How Financially Articulate Are You? (Part 2)

Gerard Chick, chief knowledge officer at Optimum Procurement Group concludes his look at what CPOs need to understand about how operational investments affect margins, turnover and cash flow. See Part 1 here.

Do you and your team ...

… get hung up hold on holding costs?

Holding costs are a major element of supply management, since businesses must determine how much of a product to keep in stock. This represents an opportunity cost, as the presence of the goods means that they are not being sold while that money could be deployed elsewhere. Holding costs also include the costs of goods being damaged or spoiled over time and general costs, such as space and labour.

Many procurement professionals are introduced to this concept when they are taught how to calculate economic quantity orders. This is essential in setting inventory policies because the holding cost is frequently used to calculate the savings yielded by an inventory reduction. However, you need to be careful as this can lead an underestimation of the value of an inventory reduction.

… understand the relevance of cash flow?

A cash flow is a revenue or expense stream that changes a cash account over a given period.  Cash inflows usually arise from one of three activities: financing, operations or investing. Cash outflows result from expenses or investments.

Finance departments will issue an accounting report called the "statement of cash flows," which reflects the amount of cash generated and used by a company in a given period. It is calculated by adding noncash charges (such as depreciation) to net income after taxes. Cash flow can be attributed to a specific project, or to a business as a whole for example as an indication of the financial strength of the business.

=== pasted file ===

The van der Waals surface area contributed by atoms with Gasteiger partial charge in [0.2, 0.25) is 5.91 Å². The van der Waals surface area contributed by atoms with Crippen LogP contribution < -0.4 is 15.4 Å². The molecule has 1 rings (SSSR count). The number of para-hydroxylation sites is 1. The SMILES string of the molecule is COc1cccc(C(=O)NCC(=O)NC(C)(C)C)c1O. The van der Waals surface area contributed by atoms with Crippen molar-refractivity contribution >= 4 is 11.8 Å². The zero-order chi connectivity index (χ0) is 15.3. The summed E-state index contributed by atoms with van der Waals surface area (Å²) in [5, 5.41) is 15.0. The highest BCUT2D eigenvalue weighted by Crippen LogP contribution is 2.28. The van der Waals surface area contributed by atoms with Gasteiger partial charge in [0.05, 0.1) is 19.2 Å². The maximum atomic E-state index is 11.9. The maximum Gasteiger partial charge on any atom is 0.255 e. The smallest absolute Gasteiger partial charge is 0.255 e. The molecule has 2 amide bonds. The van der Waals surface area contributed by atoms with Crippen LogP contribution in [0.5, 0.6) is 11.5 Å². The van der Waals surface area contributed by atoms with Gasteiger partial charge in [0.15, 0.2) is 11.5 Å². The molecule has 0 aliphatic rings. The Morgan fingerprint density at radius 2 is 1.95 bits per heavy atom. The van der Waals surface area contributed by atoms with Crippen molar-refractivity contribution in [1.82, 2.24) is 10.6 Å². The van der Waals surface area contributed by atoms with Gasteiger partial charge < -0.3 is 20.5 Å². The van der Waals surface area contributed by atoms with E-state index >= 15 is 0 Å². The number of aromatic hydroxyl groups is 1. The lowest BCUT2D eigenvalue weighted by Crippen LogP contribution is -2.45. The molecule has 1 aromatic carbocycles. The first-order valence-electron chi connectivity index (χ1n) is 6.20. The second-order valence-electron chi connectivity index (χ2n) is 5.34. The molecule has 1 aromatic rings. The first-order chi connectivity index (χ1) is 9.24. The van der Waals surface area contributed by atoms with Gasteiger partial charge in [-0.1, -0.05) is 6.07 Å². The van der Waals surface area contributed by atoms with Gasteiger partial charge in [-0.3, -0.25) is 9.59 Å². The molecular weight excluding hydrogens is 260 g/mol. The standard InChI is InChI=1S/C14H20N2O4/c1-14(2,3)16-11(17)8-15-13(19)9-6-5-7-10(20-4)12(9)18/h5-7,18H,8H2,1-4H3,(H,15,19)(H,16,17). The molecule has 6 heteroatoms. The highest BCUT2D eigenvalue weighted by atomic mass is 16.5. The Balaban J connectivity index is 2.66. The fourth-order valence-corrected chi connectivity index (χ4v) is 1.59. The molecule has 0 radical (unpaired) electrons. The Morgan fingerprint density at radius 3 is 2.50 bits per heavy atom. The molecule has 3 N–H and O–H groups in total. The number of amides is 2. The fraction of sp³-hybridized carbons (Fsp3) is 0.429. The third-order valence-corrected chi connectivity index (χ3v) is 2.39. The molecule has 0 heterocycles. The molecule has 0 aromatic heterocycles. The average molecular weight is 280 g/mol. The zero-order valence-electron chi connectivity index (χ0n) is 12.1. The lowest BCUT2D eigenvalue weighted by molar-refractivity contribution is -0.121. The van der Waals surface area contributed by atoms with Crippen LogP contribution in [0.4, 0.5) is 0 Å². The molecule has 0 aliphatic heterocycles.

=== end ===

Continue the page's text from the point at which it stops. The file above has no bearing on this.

Determining which cash flows are important to you (the CPO) can be difficult. For example if you were looking at the impact of discounted cash flow (DFC), you might want to think about what should be included in your spreadsheet and where given its impact on your activities, e.g the cost of transportation and delivery or make-v-buy decisions.

… supply management’s influence on working capital?

Working capital* is a measure of the business’ efficiency and its short-term financial health. The working capital ratio indicates whether a company has enough assets to cover its short-term debt. CPOs have a key role to play in reducing working capital because they are instrumental in controlling inventory levels, but more particularly they directly impact two key components of working capital: receivables from customers and payables to suppliers.

Today’s CPO is expected to make key decisions about where to invest much of the capital provided to the business by its investors, they must be able to work closely with the CFO. It is imperative they have a well-developed knowledge of the world of accounting and finance.

*Working Capital = Current Assets – Current Liabilities



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